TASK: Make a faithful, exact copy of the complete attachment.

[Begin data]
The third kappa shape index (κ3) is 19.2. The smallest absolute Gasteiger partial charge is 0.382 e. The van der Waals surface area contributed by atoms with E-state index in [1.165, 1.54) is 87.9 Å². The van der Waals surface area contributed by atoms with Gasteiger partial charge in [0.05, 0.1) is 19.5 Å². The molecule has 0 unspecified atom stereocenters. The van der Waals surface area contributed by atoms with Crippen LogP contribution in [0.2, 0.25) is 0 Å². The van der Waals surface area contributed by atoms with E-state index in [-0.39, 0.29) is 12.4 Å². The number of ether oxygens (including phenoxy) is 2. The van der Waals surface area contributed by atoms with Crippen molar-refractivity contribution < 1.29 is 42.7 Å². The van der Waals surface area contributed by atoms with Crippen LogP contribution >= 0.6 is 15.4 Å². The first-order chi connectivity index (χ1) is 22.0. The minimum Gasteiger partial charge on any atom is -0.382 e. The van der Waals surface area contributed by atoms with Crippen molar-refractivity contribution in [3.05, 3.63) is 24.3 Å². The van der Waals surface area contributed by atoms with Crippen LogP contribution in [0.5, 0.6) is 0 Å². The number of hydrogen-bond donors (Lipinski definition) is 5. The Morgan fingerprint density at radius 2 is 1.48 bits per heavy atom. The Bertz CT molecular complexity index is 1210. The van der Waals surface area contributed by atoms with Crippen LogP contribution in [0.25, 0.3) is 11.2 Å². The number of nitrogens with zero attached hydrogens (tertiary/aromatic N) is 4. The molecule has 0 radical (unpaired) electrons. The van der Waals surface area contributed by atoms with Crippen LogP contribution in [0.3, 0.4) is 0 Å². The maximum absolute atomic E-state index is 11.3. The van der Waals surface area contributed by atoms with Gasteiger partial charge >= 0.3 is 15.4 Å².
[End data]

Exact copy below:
The third kappa shape index (κ3) is 19.2. The smallest absolute Gasteiger partial charge is 0.382 e. The van der Waals surface area contributed by atoms with E-state index in [1.165, 1.54) is 87.9 Å². The van der Waals surface area contributed by atoms with Gasteiger partial charge in [0.05, 0.1) is 19.5 Å². The molecule has 0 unspecified atom stereocenters. The van der Waals surface area contributed by atoms with Crippen LogP contribution in [0.2, 0.25) is 0 Å². The van der Waals surface area contributed by atoms with E-state index in [-0.39, 0.29) is 12.4 Å². The number of ether oxygens (including phenoxy) is 2. The van der Waals surface area contributed by atoms with Crippen molar-refractivity contribution < 1.29 is 42.7 Å². The van der Waals surface area contributed by atoms with Crippen LogP contribution >= 0.6 is 15.4 Å². The first-order chi connectivity index (χ1) is 22.0. The minimum Gasteiger partial charge on any atom is -0.382 e. The van der Waals surface area contributed by atoms with Crippen molar-refractivity contribution in [3.05, 3.63) is 24.3 Å². The van der Waals surface area contributed by atoms with Crippen LogP contribution in [0.5, 0.6) is 0 Å². The number of hydrogen-bond donors (Lipinski definition) is 5. The Morgan fingerprint density at radius 2 is 1.48 bits per heavy atom. The Bertz CT molecular complexity index is 1210. The van der Waals surface area contributed by atoms with Crippen LogP contribution in [0.25, 0.3) is 11.2 Å². The number of nitrogens with zero attached hydrogens (tertiary/aromatic N) is 4. The molecule has 0 radical (unpaired) electrons. The van der Waals surface area contributed by atoms with Crippen LogP contribution in [0.3, 0.4) is 0 Å². The maximum absolute atomic E-state index is 11.3. The van der Waals surface area contributed by atoms with Gasteiger partial charge >= 0.3 is 15.4 Å².